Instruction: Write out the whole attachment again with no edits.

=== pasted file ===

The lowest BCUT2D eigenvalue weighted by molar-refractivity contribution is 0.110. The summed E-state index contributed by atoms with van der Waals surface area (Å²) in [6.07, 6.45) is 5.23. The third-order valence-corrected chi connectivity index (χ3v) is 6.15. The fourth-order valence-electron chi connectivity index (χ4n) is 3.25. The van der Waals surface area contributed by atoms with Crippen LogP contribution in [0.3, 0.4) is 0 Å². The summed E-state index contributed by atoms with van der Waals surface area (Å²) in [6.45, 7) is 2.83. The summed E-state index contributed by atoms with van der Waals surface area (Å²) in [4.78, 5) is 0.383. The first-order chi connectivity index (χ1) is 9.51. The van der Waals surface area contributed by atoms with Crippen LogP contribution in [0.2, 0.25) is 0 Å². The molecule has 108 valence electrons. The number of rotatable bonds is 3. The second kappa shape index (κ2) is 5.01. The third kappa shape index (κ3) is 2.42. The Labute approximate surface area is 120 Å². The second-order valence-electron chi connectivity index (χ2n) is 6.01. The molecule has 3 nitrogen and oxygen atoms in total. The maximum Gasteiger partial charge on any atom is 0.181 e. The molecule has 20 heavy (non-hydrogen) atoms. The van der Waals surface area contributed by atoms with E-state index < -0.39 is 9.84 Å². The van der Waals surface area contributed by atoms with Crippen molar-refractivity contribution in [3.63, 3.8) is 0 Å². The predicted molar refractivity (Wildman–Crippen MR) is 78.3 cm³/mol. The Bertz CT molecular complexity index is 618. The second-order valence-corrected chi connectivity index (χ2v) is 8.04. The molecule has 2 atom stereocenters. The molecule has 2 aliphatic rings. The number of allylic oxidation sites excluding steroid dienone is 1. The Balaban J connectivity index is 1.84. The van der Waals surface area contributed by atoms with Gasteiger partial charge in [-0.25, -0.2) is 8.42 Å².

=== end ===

The lowest BCUT2D eigenvalue weighted by molar-refractivity contribution is 0.110. The summed E-state index contributed by atoms with van der Waals surface area (Å²) in [6.07, 6.45) is 5.23. The third-order valence-corrected chi connectivity index (χ3v) is 6.15. The fourth-order valence-electron chi connectivity index (χ4n) is 3.25. The van der Waals surface area contributed by atoms with Crippen LogP contribution in [0.3, 0.4) is 0 Å². The summed E-state index contributed by atoms with van der Waals surface area (Å²) in [6.45, 7) is 2.83. The summed E-state index contributed by atoms with van der Waals surface area (Å²) in [4.78, 5) is 0.383. The first-order chi connectivity index (χ1) is 9.51. The van der Waals surface area contributed by atoms with Crippen LogP contribution in [0.2, 0.25) is 0 Å². The molecule has 108 valence electrons. The number of rotatable bonds is 3. The second kappa shape index (κ2) is 5.01. The third kappa shape index (κ3) is 2.42. The Labute approximate surface area is 120 Å². The second-order valence-electron chi connectivity index (χ2n) is 6.01. The molecule has 3 nitrogen and oxygen atoms in total. The maximum Gasteiger partial charge on any atom is 0.181 e. The molecule has 20 heavy (non-hydrogen) atoms. The van der Waals surface area contributed by atoms with E-state index < -0.39 is 9.84 Å². The van der Waals surface area contributed by atoms with Crippen molar-refractivity contribution in [3.63, 3.8) is 0 Å². The predicted molar refractivity (Wildman–Crippen MR) is 78.3 cm³/mol. The Bertz CT molecular complexity index is 618. The second-order valence-corrected chi connectivity index (χ2v) is 8.04. The molecule has 2 atom stereocenters. The molecule has 2 aliphatic rings. The number of allylic oxidation sites excluding steroid dienone is 1. The Balaban J connectivity index is 1.84. The van der Waals surface area contributed by atoms with Gasteiger partial charge in [-0.25, -0.2) is 8.42 Å².